So much of wine enjoyment is personal taste, but chance plays a role too. It is often ignored but some recent wine experiences brought the issue to mind.
A dinner with friends. I took one of my favourite wines, a chance to share it with others. Remove the cork, pour, swirl … alarm bells. There’s a dry, musty aroma. Sip, and yes, there it is: the wretched mushroom, wet cardboard taste of a corked wine. Previous bottles of this wine and vintage have been excellent, this was a one off. Sadly, it spoiled my evening, such a disappointment, expectations dashed by TCA.
Two bottles opened in successive nights, a 1990 Chateau D’Angludet and a 2005 Cahors, Chateau de Cayrou. The last bottle of the Angludet I opened had been disappointing, showing its age, brown in colour and dried out. This one was dark red with a brown edge, fruit still to the fore coupled with interesting notes of nuts and dark plums. It was a lovely surprise, expectations had been low based on the previous bottle. These two bottles had been stored together, the bottle variation like chalk and cheese. If I had only tasted the first I would have a bad impression of this venerable wine. How many times must that have happened to me?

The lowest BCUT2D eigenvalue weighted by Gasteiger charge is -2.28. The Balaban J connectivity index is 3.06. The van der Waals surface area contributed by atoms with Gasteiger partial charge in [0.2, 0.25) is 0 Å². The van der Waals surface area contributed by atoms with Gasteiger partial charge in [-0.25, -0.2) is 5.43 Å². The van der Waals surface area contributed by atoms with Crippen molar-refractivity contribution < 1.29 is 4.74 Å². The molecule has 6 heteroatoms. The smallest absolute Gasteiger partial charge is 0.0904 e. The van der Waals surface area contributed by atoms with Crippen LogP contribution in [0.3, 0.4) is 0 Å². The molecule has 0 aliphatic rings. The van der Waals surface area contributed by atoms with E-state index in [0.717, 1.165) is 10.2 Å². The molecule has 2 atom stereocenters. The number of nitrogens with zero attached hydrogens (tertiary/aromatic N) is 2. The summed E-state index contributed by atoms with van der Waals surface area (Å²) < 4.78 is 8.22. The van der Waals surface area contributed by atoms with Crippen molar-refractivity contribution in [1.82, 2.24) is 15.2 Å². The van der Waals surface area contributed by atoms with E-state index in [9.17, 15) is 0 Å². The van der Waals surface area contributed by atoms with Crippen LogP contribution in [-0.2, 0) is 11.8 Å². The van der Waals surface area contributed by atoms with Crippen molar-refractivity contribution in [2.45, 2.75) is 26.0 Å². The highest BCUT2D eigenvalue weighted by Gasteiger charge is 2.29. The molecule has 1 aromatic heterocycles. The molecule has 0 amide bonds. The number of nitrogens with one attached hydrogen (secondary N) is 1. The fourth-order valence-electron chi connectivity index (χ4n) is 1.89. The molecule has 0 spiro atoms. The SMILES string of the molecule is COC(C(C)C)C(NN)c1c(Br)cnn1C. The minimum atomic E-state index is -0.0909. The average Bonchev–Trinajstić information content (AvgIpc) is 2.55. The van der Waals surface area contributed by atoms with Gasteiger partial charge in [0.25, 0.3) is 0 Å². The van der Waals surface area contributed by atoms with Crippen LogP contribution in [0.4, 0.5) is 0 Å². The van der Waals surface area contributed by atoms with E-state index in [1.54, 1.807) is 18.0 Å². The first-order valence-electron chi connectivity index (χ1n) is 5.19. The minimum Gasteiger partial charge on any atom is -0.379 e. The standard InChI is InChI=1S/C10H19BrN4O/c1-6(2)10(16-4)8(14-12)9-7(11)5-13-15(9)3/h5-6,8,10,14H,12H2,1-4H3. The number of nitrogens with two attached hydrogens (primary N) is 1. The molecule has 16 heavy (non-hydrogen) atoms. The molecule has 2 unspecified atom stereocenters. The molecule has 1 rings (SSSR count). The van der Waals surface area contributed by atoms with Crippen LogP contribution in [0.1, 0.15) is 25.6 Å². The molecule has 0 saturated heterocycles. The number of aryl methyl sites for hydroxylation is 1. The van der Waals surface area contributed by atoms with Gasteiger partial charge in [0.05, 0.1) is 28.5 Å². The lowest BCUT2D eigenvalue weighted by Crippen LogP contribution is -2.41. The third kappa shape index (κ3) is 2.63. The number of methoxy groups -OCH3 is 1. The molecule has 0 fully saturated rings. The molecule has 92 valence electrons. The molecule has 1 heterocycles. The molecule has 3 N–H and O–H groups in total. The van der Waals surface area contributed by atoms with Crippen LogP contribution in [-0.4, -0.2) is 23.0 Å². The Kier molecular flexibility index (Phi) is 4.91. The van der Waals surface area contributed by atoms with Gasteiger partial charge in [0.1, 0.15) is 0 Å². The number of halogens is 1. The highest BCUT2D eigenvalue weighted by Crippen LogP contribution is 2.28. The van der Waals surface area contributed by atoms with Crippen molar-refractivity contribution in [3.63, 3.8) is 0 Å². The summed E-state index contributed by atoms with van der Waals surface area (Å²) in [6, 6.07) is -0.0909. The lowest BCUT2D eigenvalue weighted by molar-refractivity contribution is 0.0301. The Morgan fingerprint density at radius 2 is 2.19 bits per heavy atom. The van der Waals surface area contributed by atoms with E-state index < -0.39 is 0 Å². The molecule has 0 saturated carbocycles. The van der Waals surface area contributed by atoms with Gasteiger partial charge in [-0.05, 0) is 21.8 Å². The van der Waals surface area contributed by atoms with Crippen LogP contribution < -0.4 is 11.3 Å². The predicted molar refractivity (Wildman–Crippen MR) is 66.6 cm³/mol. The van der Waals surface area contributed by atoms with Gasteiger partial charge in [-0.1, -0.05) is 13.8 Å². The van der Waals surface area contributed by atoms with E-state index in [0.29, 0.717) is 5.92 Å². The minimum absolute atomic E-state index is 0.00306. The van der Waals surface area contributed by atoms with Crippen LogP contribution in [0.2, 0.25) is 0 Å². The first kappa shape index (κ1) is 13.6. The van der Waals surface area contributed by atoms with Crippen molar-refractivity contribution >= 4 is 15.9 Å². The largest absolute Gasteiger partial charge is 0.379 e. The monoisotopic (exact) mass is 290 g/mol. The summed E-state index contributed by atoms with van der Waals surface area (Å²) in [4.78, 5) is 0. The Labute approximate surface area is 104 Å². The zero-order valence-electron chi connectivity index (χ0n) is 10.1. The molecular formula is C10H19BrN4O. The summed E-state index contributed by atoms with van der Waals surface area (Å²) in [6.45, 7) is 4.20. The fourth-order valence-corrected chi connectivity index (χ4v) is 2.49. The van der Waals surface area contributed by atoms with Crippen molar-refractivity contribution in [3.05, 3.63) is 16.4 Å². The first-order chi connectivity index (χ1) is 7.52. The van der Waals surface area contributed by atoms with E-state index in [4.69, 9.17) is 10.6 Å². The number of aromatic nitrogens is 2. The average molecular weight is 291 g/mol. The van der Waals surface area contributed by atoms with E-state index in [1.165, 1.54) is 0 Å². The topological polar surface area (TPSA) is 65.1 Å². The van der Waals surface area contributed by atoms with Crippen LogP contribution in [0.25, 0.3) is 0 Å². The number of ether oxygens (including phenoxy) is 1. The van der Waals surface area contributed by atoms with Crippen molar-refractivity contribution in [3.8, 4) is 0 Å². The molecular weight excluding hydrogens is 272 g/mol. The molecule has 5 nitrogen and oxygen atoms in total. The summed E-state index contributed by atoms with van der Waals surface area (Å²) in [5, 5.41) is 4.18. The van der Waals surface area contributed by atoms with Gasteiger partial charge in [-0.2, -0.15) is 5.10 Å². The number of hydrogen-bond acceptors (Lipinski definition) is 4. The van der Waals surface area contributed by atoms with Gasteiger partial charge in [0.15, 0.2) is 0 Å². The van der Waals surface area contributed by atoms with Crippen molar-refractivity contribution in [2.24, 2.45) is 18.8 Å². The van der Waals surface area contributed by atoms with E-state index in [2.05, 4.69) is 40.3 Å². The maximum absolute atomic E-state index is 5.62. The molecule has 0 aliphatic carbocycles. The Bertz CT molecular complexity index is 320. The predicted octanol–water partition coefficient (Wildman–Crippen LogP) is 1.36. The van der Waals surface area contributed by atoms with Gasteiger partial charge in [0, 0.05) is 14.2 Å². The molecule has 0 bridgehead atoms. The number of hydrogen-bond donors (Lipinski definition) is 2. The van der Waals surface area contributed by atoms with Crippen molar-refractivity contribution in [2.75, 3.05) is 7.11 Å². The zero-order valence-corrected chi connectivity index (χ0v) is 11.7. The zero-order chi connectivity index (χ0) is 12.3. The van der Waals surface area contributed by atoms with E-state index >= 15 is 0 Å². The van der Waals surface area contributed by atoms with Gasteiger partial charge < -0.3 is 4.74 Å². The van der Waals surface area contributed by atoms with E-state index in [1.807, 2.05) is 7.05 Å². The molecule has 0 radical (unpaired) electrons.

The second bottle comes from a stellar vintage in Cahors and a domaine with a good reputation. The result? Meh. It was OK, nothing more. Little character, no charm. A food wine some would call it. Which to me is a wine lacking fruit and personality. I bought that bottle many years ago on recommendation, was it a disappointing bottle like that first Angludet? Or was it just a dull wine? Would I spend my money to buy another and find out the answer, certainly not. There are Cahors wines which appeal far more, notable from Charlotte and Louis Pérot’s Domaine L’Ostal.
Wine drinking is personal taste, this bottle of 2009 Faugères was one my wife enjoyed but I found dull. However, before being definitive let us admit that sometimes fortune can influence our wine experience.